In the 1950s, physicist Léon Brillouin published a landmark paper refuting the idea that adding a single diode, a one-way electrical gate, to a circuit is the solution to harvesting energy from Brownian motion. Knowing this, Thibado’s group built their circuit with two diodes for converting AC into a direct current (DC). With the diodes in opposition allowing the current to flow both ways, they provide separate paths through the circuit, producing a pulsing DC current that performs work on a load resistor.

Additionally, they discovered that their design increased the amount of power delivered. “We also found that the on-off, switch-like behavior of the diodes actually amplifies the power delivered, rather than reducing it, as previously thought,” said Thibado. “The rate of change in resistance provided by the diodes adds an extra factor to the power.”

The team used a relatively new field of physics to prove the diodes increased the circuit’s power. “In proving this power enhancement, we drew from the emergent field of stochastic thermodynamics and extended the nearly century-old, celebrated theory of Nyquist,” said coauthor Pradeep Kumar, associate professor of physics and coauthor.

According to Kumar, the graphene and circuit share a symbiotic relationship. Though the thermal environment is performing work on the load resistor, the graphene and circuit are at the same temperature and heat does not flow between the two.

That’s an important distinction, said Thibado, because a temperature difference between the graphene and circuit, in a circuit producing power, would contradict the second law of thermodynamics. “This means that the second law of thermodynamics is not violated, nor is there any need to argue that ‘Maxwell’s Demon’ is separating hot and cold electrons,” Thibado said.

The team also discovered that the relatively slow motion of graphene induces current in the circuit at low frequencies, which is important from a technological perspective because electronics function more efficiently at lower frequencies.

“People may think that current flowing in a resistor causes it to heat up, but the Brownian current does not. In fact, if no current was flowing, the resistor would cool down,” Thibado explained. “What we did was reroute the current in the circuit and transform it into something useful.”

The team’s next objective is to determine if the DC current can be stored in a capacitor for later use, a goal that requires miniaturizing the circuit and patterning it on a silicon wafer, or chip. If millions of these tiny circuits could be built on a 1-millimeter by 1-millimeter chip, they could serve as a low-power battery replacement.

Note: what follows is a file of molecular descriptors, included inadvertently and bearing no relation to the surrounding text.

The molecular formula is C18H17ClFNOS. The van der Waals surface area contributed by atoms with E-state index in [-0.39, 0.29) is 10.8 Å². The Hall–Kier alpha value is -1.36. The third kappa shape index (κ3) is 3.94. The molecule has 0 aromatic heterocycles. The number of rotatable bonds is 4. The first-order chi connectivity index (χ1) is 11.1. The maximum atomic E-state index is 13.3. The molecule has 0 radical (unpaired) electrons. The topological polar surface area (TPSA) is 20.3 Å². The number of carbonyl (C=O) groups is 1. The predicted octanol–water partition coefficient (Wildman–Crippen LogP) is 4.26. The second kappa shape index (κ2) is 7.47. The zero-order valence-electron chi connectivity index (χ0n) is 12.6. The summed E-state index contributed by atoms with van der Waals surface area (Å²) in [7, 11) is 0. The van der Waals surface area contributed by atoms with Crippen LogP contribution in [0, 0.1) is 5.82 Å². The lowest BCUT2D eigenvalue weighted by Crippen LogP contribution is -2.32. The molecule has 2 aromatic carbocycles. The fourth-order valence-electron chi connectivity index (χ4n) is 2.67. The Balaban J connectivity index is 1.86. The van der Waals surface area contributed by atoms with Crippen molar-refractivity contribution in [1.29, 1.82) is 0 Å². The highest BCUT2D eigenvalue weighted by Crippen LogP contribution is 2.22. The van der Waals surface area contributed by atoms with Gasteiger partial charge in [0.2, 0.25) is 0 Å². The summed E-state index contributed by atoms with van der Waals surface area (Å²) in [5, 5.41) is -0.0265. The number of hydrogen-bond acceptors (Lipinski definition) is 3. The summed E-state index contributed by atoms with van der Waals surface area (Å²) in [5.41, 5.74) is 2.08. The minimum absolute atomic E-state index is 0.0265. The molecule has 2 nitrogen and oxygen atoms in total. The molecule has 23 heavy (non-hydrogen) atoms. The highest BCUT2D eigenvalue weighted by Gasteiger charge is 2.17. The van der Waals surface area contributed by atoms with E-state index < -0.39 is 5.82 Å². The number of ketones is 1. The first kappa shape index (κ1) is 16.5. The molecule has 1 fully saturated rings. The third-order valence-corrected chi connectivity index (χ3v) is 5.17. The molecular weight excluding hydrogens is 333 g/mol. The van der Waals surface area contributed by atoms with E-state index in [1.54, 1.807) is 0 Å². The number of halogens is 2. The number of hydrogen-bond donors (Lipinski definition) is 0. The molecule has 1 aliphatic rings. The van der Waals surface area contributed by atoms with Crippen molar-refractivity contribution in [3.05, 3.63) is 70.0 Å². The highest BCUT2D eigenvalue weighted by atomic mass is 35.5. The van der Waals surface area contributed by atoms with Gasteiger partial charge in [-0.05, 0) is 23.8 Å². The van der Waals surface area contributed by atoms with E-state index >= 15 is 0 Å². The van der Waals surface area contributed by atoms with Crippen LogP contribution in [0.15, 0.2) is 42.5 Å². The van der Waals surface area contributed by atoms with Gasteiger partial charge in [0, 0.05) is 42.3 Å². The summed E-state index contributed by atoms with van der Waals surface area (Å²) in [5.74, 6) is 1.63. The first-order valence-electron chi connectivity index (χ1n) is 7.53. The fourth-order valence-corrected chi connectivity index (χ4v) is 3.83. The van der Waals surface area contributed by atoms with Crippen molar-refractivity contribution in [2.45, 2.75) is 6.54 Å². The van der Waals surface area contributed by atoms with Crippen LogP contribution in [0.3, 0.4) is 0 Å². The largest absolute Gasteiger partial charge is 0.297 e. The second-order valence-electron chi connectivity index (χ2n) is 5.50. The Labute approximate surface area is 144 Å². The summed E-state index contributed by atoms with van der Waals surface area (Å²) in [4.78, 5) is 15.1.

The University of Arkansas holds several patents pending in the U.S. and international markets on the technology and has licensed it for commercial applications through the university’s Technology Ventures division. Researchers Surendra Singh, University Professor of physics; Hugh Churchill, associate professor of physics; and Jeff Dix, assistant professor of engineering, contributed to the work, which was funded by the Chancellor’s Commercialization Fund supported by the Walton Family Charitable Support Foundation.

About the University of Arkansas: The University of Arkansas provides an internationally competitive education for undergraduate and graduate students in more than 200 academic programs. The university contributes new knowledge, economic development, basic and applied research, and creative activity while also providing service to academic and professional disciplines. The Carnegie Foundation classifies the University of Arkansas among fewer than 3 percent of colleges and universities in America that have the highest level of research activity. U.S. News & World Report ranks the University of Arkansas among its top American public research universities. Founded in 1871, the University of Arkansas comprises 10 colleges and schools and maintains a low student-to-faculty ratio that promotes personal attention and close mentoring.

Research & Innovation
Fulbright College of Arts & Sciences
Department of Physics

Paul Thibado, professor, physics
Fulbright College of Arts and Sciences

David Hinton, acting director
Technology Ventures

Bob Whitby, science writer
University Relations

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Brilliant Light Power Reports on Latest 100-hour SunCell Test

Here is a news bulletin and video from Brilliant Light Power regarding their latest testing of the SunCell.

On September 24th, we started a 100-hour duration field trial of our new 250-kW thermal reactor SunCell® having a molten gallium to water heat transfer system to produce boiling water and steam on a continuous basis. In preparation for deploying SunCells to commercial customers to perform field trials in their facilities, we are testing commercial power levels under commercial operating conditions with start-stop, power control, cooling level, reaction condition, and other tests.